Museums and Siestas in Madrid

by Michael

I may have grown up in a small town, but I’ve grown into being a city dweller. So while I enjoyed 34 days walking the Camino, even León was a small place to me. Going to Madrid reminded me why I like cities — so many things to do and so easy to do them! We spent roughly three days — not enough to see everything but enough to hit some highlights and get a feeling for the place.

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Overlooking the lake in the middle of Parque Retiro.  It was hot — a big change from cold, rainy Galicia!

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In front of Palacio de Cristal — built in 1887 and still standing!

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Modern art exhibit in the Palacio de Cristal featuring the Titanic… random.

We arrived by train with a commuter rail connection (which took a little figuring out). Madrid has an extensive metro system, but if you are willing to walk a bit, a lot is within walking distance in the city center. That includes the Prado, Reina Sofía, and Thyssen-Bornemisza museums, which we visited over the next couple of days, as well as Parque Retiro and the Royal Palace.  We were lucky to be in Madrid on a Sunday and managed to take advantage of the free days at both the Reina Sofía and Thyssen-Bornemisza museums (which were expensive)!

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Plaza de España

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In front of the living wall (across from the Prado).

There is something special about seeing great art in person. I’ve seen Goya and El Greco in books and on film, but it’s different in person. To be honest I was never that interested in El Greco, but his images are captivating in person. And Goya’s giant 2nd of May and 3rd of May paintings are an experience unlike what you can see in a book. The same is true for Picasso’s Guernica (which is on display in the Reina Sofía) and several others.

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Man Ray piece on display in the Reina Sofia.  He was the only American artist that we noticed in the collection (although we were only able to see one floor of the permanent collection since it was the free time on Sunday afternoon).

Madrid is also home to a more diverse population, which means more diverse food. I do like Spanish food, but I am a spoiled Californian used to having four types of food on any given street, so being in the city and eating Indian, Thai, Turkish, and Mexican food was a nice change of pace after over a month on the Camino. All were good.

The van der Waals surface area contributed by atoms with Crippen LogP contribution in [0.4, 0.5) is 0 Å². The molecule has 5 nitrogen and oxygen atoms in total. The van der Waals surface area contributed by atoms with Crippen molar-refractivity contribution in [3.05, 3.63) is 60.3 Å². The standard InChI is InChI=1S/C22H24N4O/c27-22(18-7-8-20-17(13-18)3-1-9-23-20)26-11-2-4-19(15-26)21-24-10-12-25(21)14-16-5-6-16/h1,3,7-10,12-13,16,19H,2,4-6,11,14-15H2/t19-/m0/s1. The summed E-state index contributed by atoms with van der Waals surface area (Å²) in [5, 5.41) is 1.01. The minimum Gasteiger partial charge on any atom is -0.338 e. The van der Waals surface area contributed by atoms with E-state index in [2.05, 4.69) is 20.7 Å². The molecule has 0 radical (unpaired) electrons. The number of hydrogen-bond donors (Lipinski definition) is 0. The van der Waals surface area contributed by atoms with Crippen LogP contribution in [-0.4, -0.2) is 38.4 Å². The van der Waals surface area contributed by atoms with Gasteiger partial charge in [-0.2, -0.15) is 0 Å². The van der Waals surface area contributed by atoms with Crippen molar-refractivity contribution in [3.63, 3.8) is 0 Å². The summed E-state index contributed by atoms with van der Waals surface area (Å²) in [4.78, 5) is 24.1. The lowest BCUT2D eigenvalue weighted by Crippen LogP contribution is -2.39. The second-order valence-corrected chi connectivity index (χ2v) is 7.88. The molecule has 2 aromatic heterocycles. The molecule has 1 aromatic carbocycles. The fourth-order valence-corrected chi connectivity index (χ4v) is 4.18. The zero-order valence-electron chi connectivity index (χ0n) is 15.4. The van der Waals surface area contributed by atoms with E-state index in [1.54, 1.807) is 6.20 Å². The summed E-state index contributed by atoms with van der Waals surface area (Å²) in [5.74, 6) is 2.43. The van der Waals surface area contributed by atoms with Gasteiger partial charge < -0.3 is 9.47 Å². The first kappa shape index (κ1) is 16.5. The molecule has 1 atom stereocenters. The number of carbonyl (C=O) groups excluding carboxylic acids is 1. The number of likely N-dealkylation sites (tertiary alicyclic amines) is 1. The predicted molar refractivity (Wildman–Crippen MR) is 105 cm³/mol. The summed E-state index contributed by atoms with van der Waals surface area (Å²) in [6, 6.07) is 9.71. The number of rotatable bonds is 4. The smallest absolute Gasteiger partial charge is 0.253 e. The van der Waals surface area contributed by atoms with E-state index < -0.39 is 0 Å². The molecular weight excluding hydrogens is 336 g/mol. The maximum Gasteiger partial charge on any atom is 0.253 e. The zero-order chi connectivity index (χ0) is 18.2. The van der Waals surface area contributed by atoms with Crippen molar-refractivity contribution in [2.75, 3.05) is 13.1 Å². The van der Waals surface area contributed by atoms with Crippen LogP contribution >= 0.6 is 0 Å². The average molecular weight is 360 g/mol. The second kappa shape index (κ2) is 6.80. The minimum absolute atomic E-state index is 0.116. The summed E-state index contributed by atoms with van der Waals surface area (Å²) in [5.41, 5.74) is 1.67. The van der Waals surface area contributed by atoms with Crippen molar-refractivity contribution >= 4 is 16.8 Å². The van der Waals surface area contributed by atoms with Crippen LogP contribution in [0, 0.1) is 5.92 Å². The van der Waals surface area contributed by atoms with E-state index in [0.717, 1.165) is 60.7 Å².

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Food pic… except we got too excited and ate the food first.  The one Spanish dish that we had in Madrid was churros con chocolate.  It was amazing.

We also had a chance to see our neighborhood and some surrounding neighborhoods, including Chueca — Madrid’s Castro District. “Orgullo Gay” (Gay Pride) is set for a couple weeks after our visit, so the posters (of people who spend more time at the gym than I do) were up. While we definitely saw that Chueca is home to a gay community, the more visible feature is that it is a nice, lively neighborhood. There are many shop, restaurants, and the multi-level San Antonio market (where we enjoyed tapas and cider).

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Getting ready for pride.

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Tapas in San Antonio market — featuring a bathtub full of foie risotto.  Elizabeth sadly passed on this one knowing that I wouldn’t help eat it and that it would be too much for her.

Madrid also gave me a chance to go running again. I love running in cities (more on this in a later post) because it gives me a chance to see neighborhoods, often as they are just opening up in the morning. I did one run mostly in Parque Retiro, enjoying some leafy shade, and another run past the Cathedral, Royal Palace, and Plaza España.

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Along the street that we stayed on — Calle Leon (as in “lion”).

Now we are off on a new adventure: renting a car to go to Toledo and Andalusia. This will be my first time driving in a foreign country — wish me luck!

[We’re making an attempt to finally get caught up on getting our blog posts up.  This post describes our visit to Madrid on June 18-21, 2016.]

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